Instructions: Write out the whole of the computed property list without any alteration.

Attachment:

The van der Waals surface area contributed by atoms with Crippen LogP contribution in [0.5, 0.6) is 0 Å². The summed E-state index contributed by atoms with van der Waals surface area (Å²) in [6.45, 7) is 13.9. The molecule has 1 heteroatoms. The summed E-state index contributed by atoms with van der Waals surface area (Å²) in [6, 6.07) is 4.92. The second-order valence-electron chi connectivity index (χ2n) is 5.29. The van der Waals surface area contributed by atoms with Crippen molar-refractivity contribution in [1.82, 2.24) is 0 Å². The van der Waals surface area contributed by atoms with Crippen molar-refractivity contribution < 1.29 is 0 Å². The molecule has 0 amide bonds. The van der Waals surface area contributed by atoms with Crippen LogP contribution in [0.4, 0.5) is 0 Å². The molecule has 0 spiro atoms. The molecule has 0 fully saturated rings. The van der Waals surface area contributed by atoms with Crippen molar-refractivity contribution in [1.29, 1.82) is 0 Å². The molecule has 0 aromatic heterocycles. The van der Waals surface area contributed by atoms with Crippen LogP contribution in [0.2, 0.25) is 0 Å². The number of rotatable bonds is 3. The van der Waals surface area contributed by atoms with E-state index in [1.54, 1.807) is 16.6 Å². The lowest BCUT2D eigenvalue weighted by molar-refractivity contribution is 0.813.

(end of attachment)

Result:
The van der Waals surface area contributed by atoms with Crippen LogP contribution in [0.5, 0.6) is 0 Å². The summed E-state index contributed by atoms with van der Waals surface area (Å²) in [6.45, 7) is 13.9. The molecule has 1 heteroatoms. The summed E-state index contributed by atoms with van der Waals surface area (Å²) in [6, 6.07) is 4.92. The second-order valence-electron chi connectivity index (χ2n) is 5.29. The van der Waals surface area contributed by atoms with Crippen molar-refractivity contribution in [1.82, 2.24) is 0 Å². The van der Waals surface area contributed by atoms with Crippen molar-refractivity contribution < 1.29 is 0 Å². The molecule has 0 amide bonds. The van der Waals surface area contributed by atoms with Crippen LogP contribution in [0.4, 0.5) is 0 Å². The molecule has 0 spiro atoms. The molecule has 0 fully saturated rings. The van der Waals surface area contributed by atoms with Crippen molar-refractivity contribution in [1.29, 1.82) is 0 Å². The molecule has 0 aromatic heterocycles. The van der Waals surface area contributed by atoms with Crippen LogP contribution in [0.2, 0.25) is 0 Å². The number of rotatable bonds is 3. The van der Waals surface area contributed by atoms with E-state index in [1.54, 1.807) is 16.6 Å². The lowest BCUT2D eigenvalue weighted by molar-refractivity contribution is 0.813.